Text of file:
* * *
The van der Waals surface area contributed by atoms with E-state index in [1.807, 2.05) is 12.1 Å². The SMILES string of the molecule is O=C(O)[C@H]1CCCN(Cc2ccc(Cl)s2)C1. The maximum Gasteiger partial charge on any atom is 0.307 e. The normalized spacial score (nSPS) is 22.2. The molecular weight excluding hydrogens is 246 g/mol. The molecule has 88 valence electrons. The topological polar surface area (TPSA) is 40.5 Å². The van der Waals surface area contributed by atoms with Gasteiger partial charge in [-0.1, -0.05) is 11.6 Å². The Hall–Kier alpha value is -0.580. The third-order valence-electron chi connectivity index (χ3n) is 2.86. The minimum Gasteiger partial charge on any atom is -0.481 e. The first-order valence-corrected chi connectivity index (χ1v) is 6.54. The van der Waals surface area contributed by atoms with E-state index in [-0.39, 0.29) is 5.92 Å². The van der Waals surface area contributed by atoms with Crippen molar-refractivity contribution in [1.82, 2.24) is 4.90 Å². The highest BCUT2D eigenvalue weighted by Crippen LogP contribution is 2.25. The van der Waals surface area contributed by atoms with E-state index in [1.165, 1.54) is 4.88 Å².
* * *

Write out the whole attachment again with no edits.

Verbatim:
The van der Waals surface area contributed by atoms with E-state index in [1.807, 2.05) is 12.1 Å². The SMILES string of the molecule is O=C(O)[C@H]1CCCN(Cc2ccc(Cl)s2)C1. The maximum Gasteiger partial charge on any atom is 0.307 e. The normalized spacial score (nSPS) is 22.2. The molecular weight excluding hydrogens is 246 g/mol. The molecule has 88 valence electrons. The topological polar surface area (TPSA) is 40.5 Å². The van der Waals surface area contributed by atoms with Gasteiger partial charge in [-0.1, -0.05) is 11.6 Å². The Hall–Kier alpha value is -0.580. The third-order valence-electron chi connectivity index (χ3n) is 2.86. The minimum Gasteiger partial charge on any atom is -0.481 e. The first-order valence-corrected chi connectivity index (χ1v) is 6.54. The van der Waals surface area contributed by atoms with E-state index in [-0.39, 0.29) is 5.92 Å². The van der Waals surface area contributed by atoms with Crippen molar-refractivity contribution in [1.82, 2.24) is 4.90 Å². The highest BCUT2D eigenvalue weighted by Crippen LogP contribution is 2.25. The van der Waals surface area contributed by atoms with E-state index in [1.165, 1.54) is 4.88 Å².